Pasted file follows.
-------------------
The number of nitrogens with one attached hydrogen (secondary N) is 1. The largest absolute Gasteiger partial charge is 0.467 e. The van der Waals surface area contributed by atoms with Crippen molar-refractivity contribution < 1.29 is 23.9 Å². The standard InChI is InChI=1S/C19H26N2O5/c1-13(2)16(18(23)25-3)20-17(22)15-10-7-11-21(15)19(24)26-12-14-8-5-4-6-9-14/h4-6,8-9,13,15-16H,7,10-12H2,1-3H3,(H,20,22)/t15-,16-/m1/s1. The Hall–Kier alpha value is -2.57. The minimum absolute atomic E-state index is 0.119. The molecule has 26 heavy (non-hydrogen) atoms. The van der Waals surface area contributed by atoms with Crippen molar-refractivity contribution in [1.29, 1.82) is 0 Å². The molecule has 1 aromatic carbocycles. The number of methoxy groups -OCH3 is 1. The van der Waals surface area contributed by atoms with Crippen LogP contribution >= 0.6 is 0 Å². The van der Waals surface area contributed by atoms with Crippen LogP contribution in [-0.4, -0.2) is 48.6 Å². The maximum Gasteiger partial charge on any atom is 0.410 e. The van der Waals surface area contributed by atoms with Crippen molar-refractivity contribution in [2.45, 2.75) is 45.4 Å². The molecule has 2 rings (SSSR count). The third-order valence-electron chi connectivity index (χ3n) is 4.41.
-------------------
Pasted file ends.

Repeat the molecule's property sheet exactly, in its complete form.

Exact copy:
The number of nitrogens with one attached hydrogen (secondary N) is 1. The largest absolute Gasteiger partial charge is 0.467 e. The van der Waals surface area contributed by atoms with Crippen molar-refractivity contribution < 1.29 is 23.9 Å². The standard InChI is InChI=1S/C19H26N2O5/c1-13(2)16(18(23)25-3)20-17(22)15-10-7-11-21(15)19(24)26-12-14-8-5-4-6-9-14/h4-6,8-9,13,15-16H,7,10-12H2,1-3H3,(H,20,22)/t15-,16-/m1/s1. The Hall–Kier alpha value is -2.57. The minimum absolute atomic E-state index is 0.119. The molecule has 26 heavy (non-hydrogen) atoms. The van der Waals surface area contributed by atoms with Crippen molar-refractivity contribution in [1.29, 1.82) is 0 Å². The molecule has 1 aromatic carbocycles. The number of methoxy groups -OCH3 is 1. The van der Waals surface area contributed by atoms with Crippen LogP contribution >= 0.6 is 0 Å². The van der Waals surface area contributed by atoms with Crippen LogP contribution in [-0.4, -0.2) is 48.6 Å². The maximum Gasteiger partial charge on any atom is 0.410 e. The van der Waals surface area contributed by atoms with Crippen molar-refractivity contribution in [2.45, 2.75) is 45.4 Å². The molecule has 2 rings (SSSR count). The third-order valence-electron chi connectivity index (χ3n) is 4.41.